Scalps come with Hunter

Steve McLaren's reign as England manager has got off to a flier, with three wins out of three, 10 goals scored and none conceded.

Steve McClaren's reign as England manager has got off to a flier, with three wins out of three, 10 goals scored and none conceded.

The Greece game was just a friendly, admittedly, and last weekend Andorra hardly provided the stiffest opposition, but there was still plenty of good football played in both matches.

The Macedonia game was less spectacular, but it was still a case of job done, thanks - once again - to Peter Crouch.

There's no reason to suggest that the results wouldn't have been equally satisfying under Sven Goran-Eriksson, but the recent performances - particularly against Greece and Andorra - have been a cut above those of recent years.

And yet in terms of personnel, there has been very little change in the England camp since the end of the Eriksson era.

McClaren's promotion to manager aside, the only significant changes have been the appointment of a new coach in Terry Venables and the omission of David Beckham.

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A new coach and the omission of a first-choice midfielder, and everything gets better. Sound familiar?

With the best will in the world, Andy Hughes's influence on proceedings at Carrow Road was never as significant as Beckham's was for England, so it's not really a fair comparison.

And it's also unfair to suggest that Hughes's absence has been the difference between this year's performances and last year's grim efforts. In fact, if Hughes has improved over the summer as much as Carl Robinson and Dickson Etuhu have, he could yet surprise us all.

But something has changed this year at Colney, and the spotlight is increasingly falling on new coach Martin Hunter.

I was initially wary of hailing the change of first-team coach as being of great significance, and I admit that I thought his appointment was a case of fiddling while Rome burns.

Steve Foley was a fully paid-up member of the pass-and-move school of thought. He was also the coach when we won the championship three seasons ago, playing superb football.

So what good would replacing him do while Nigel Worthington and Doug Livermore remained in their posts? Surely Foley was just being made a scapegoat for all last year's problems while his former colleagues battled on?

We've only played five league games, but so far those people with pessimistic views - including me - seem to have been proven wrong.

Worthington deserves the plaudits for taking action in the summer, and it can't have been easy for him to get rid of the affable Foley, because the pair had been close since Worthington took over as manager in 2000. Indeed, it was Foley who hit out publicly at Worthington's critics last season, rebuking those who were calling for the manager's head.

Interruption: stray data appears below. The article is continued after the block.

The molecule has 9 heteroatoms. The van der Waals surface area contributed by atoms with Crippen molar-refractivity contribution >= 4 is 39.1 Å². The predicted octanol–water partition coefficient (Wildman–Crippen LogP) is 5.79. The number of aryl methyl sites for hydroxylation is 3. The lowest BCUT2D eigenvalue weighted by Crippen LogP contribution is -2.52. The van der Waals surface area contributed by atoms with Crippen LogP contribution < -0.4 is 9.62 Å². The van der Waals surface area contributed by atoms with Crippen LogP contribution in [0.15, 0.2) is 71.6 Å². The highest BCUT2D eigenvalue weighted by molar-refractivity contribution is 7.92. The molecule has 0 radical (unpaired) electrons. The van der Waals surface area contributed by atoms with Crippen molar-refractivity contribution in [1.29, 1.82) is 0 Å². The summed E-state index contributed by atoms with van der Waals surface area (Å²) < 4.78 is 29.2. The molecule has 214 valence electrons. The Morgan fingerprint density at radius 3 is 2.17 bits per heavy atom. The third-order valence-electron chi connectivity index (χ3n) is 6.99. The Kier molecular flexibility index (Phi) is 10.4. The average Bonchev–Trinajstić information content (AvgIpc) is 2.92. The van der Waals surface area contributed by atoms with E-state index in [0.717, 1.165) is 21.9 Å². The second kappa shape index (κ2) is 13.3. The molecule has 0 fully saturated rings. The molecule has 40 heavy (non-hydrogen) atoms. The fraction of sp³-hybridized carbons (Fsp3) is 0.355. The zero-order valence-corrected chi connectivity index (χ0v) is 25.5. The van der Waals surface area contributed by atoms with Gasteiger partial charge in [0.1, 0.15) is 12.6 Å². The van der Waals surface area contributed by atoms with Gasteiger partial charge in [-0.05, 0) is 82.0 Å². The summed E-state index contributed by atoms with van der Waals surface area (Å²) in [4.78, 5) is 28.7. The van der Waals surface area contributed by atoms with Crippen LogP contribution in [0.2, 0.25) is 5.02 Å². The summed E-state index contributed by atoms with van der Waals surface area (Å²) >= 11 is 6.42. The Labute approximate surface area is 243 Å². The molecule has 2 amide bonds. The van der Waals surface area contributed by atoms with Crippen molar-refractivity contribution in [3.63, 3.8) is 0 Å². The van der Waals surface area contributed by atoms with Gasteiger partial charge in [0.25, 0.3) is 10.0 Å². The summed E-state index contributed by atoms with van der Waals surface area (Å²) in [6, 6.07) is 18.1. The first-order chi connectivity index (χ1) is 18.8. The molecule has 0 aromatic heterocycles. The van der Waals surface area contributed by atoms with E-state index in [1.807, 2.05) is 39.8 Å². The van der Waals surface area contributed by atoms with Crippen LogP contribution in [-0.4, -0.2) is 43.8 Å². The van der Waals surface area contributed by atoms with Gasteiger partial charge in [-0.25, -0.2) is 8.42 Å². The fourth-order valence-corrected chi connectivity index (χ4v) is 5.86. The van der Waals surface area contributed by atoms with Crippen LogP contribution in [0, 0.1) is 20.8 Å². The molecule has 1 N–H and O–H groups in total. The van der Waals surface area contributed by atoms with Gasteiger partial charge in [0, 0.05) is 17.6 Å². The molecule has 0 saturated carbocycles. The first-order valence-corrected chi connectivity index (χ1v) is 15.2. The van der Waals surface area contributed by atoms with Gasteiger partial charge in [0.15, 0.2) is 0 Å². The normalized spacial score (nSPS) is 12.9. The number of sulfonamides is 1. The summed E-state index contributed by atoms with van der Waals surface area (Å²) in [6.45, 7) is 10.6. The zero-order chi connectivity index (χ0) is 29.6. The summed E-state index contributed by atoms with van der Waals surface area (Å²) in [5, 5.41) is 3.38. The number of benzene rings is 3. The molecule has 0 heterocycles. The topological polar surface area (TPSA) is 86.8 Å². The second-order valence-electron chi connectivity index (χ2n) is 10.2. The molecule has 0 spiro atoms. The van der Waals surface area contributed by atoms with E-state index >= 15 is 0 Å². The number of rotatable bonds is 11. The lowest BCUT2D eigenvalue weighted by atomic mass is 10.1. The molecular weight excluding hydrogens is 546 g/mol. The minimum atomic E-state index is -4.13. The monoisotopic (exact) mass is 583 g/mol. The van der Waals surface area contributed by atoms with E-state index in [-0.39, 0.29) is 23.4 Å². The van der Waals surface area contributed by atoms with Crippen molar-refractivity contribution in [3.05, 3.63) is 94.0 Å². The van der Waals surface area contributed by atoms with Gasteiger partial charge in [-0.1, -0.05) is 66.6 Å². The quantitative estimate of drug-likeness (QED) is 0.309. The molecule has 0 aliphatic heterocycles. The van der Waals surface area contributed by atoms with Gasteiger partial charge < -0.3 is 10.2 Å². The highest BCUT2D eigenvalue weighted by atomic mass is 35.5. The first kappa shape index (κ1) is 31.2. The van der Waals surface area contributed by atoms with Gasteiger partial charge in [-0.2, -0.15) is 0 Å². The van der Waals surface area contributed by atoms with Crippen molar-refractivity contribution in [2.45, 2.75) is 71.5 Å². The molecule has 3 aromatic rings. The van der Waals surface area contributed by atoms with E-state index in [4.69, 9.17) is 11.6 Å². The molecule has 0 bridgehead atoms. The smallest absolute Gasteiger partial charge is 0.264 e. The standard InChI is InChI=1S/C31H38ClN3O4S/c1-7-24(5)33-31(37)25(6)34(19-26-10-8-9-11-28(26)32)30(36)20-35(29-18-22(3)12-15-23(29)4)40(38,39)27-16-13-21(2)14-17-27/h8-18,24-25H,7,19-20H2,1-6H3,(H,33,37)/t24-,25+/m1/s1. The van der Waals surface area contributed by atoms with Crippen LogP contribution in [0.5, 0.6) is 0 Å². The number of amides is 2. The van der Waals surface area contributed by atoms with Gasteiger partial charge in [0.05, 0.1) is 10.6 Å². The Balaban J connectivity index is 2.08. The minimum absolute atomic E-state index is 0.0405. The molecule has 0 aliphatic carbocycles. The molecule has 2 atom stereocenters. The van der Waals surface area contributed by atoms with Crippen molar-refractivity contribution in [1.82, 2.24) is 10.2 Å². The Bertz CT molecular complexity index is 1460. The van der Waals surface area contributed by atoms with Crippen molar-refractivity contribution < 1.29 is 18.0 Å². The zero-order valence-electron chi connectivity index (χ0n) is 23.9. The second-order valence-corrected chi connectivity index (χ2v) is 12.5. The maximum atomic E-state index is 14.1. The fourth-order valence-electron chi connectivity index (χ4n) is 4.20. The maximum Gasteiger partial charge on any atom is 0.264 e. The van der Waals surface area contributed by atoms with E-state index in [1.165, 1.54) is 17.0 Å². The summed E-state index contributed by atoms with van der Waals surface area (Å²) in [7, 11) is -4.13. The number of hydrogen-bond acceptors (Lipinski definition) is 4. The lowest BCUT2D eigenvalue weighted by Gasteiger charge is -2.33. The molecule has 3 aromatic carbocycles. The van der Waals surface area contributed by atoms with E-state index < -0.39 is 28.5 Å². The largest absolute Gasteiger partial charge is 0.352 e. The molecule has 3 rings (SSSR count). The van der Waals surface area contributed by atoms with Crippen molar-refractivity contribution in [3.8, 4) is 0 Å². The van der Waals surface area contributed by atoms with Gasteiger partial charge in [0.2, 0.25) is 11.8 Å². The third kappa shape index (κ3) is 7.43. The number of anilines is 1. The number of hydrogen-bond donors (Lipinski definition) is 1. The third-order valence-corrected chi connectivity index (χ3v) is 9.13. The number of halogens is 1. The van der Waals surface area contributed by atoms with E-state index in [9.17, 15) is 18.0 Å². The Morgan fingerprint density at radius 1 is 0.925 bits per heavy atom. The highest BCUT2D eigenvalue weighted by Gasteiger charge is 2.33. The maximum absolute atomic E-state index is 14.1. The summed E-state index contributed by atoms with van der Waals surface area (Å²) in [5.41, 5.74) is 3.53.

But it could all come at a price. Given that the only significant change behind the scenes has been a coach, yet there has been such an improvement on the pitch, people are going to think that Hunter is the magic ingredient we have so desperately needed.

And if it's the first-team coach who is seen as the be-all and end-all, where does that leave Worthington?


Many of the key players in Wednesday's round of European Championship qualifiers had connections with the Canaries in one form or another.

Christian Dailly - number two only to Kevin Muscat in the unpopularity stakes at Carrow Road - scored for Scotland against Lithuania.

And as well as Peter Crouch continuing his brilliant run of form for England, Northern Ireland had David Healy to thank for their remarkable win over Spain.

Hat-trick hero Healy didn't play as key a role when he was on loan at Norwich as Crouch did three years ago, but he is nevertheless a good player and of the calibre that Nigel Worthington will be looking to sign as he tries to strengthen his squad.

It seems as though we'll be unchanged again at Coventry today, which is obviously good news. But some day soon we are going to get an injury or a suspension, and what are we going to do then?

Worthington has admitted again this week that we need reinforcements - but the question now is whether he can sign a couple of players before it's all too late.


Last week, I mentioned that similar sized-teams seem to beat us in the race for a player's signature more often than not, and I listed David Cotterill, Steve Howard and Rob Hulse as examples of this trend.

But rather than Hulse, of course, I meant to say Geoff Horsfield.

The fact that a number of you pointed it out does at least prove that this column is read. And as Worthington experiences on a regular basis, the critics are never far away when you get things wrong.